Our species, it appears, is hardwired to get things wrong in myriad different ways. Why did recipients of a loan offer accept a higher rate of interest when a pretty woman's face was printed on the flyer? Why did one poll on immigration find the most despised aliens were ones from a group that did not exist? What made four of the Air Force's best pilots fly their planes, in formation, straight into the ground? Why does giving someone power make him more likely to chew with his mouth open and pick his nose? And why is your sister going out with that biker dude?
In fact, our cognitive, logical, and romantic failures may be a fair price for our extraordinary success as a species - they are the necessary cost of our adaptability. Michael and Ellen Kaplan swoop effortlessly across neurochemistry, behavioral economics, and evolutionary biology, among other disciplines, to answer, with both clarity and wit, the questions above and larger ones about what it means to be human.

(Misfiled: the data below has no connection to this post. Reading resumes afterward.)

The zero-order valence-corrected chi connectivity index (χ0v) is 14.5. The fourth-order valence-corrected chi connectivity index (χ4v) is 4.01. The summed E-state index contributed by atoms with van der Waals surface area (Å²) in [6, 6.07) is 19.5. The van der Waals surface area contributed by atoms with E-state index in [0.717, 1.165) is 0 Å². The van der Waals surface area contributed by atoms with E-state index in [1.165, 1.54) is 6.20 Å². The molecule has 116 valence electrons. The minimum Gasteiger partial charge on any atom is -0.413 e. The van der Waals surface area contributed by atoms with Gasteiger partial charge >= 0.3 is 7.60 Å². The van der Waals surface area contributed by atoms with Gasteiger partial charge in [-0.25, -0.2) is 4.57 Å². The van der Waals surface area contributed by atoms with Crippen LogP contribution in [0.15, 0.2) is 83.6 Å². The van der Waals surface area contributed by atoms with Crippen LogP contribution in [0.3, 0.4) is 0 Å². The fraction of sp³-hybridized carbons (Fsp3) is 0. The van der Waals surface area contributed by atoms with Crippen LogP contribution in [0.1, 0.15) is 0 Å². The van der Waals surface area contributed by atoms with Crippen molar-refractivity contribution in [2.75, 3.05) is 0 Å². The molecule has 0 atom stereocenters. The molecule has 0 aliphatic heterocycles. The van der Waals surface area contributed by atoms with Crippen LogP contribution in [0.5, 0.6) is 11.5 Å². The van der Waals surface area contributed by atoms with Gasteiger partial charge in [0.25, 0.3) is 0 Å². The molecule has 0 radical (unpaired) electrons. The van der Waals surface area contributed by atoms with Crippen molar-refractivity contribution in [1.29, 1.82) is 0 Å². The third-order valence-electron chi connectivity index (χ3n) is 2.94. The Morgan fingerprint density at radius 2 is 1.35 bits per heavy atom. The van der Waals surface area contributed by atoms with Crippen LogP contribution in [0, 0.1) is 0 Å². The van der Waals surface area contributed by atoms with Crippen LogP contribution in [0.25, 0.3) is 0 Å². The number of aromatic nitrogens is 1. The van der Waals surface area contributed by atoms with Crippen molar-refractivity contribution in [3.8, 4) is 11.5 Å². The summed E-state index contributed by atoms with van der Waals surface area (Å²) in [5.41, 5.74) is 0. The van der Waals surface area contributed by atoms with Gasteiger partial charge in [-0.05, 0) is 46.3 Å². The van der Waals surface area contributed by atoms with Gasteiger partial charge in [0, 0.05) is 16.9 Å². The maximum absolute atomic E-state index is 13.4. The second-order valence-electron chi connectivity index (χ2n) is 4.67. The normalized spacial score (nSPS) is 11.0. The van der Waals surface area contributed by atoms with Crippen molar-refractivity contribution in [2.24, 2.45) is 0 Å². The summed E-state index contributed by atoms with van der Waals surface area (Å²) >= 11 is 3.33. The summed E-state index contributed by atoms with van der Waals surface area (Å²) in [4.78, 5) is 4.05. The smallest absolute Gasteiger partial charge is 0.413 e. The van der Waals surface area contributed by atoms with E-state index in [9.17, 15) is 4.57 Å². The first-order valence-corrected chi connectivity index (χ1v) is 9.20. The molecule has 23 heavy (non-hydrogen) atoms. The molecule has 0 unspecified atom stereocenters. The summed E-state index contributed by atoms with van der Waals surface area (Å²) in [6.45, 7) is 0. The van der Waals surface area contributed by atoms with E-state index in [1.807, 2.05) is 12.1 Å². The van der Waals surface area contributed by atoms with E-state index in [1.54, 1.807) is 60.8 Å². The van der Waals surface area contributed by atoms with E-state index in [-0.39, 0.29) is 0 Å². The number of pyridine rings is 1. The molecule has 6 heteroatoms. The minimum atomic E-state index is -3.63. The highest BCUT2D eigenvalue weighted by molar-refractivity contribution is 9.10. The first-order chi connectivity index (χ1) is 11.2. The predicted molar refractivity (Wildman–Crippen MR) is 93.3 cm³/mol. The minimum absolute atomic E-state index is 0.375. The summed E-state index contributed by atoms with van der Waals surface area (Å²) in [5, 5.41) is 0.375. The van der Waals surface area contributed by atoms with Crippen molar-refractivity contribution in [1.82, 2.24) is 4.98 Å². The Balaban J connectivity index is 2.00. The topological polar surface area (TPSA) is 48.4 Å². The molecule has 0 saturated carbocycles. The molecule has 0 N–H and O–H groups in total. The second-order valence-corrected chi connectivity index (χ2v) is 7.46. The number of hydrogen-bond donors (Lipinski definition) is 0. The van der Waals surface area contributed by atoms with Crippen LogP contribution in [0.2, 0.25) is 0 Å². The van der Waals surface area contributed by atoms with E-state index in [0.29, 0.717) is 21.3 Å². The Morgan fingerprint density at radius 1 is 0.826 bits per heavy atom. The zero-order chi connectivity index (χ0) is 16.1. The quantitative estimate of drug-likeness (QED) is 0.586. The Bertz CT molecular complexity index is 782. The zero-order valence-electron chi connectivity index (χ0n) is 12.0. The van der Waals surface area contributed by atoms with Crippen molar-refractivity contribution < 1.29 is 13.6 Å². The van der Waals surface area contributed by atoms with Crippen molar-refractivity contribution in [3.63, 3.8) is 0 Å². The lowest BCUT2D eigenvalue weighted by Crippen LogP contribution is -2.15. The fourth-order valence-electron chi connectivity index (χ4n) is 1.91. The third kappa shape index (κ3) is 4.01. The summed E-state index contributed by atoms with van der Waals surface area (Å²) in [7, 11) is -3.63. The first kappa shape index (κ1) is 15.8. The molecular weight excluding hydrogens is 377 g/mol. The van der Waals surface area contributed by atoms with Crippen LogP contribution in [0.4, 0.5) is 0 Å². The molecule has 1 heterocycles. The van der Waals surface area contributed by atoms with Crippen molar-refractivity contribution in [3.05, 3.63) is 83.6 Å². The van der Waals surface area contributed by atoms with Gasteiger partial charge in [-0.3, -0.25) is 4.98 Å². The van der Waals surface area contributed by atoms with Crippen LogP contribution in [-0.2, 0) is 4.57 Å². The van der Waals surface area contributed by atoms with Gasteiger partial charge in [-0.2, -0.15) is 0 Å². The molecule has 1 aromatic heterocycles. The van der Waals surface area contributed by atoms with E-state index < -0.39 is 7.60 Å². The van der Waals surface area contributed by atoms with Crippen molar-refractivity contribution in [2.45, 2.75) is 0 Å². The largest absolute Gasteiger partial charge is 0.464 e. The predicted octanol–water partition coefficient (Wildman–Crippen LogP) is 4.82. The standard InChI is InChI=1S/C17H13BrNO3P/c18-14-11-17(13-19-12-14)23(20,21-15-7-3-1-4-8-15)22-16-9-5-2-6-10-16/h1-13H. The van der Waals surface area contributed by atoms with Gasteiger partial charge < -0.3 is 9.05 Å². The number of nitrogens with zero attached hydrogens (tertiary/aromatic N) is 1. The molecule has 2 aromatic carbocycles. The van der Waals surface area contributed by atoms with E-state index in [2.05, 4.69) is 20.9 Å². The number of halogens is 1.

NOTE: Some changes to the original text have been made with the authors' approval.
"The mother-son co-authors...turn their considerable authorial skills and wit to human behavior, from our isolated cave-dwelling ancestors to today's globalized, interconnected world... Gourmet reading - rich in ideas, global references and amusing and provocative examples, served with great style." (Kirkus Reviews)
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A tour de force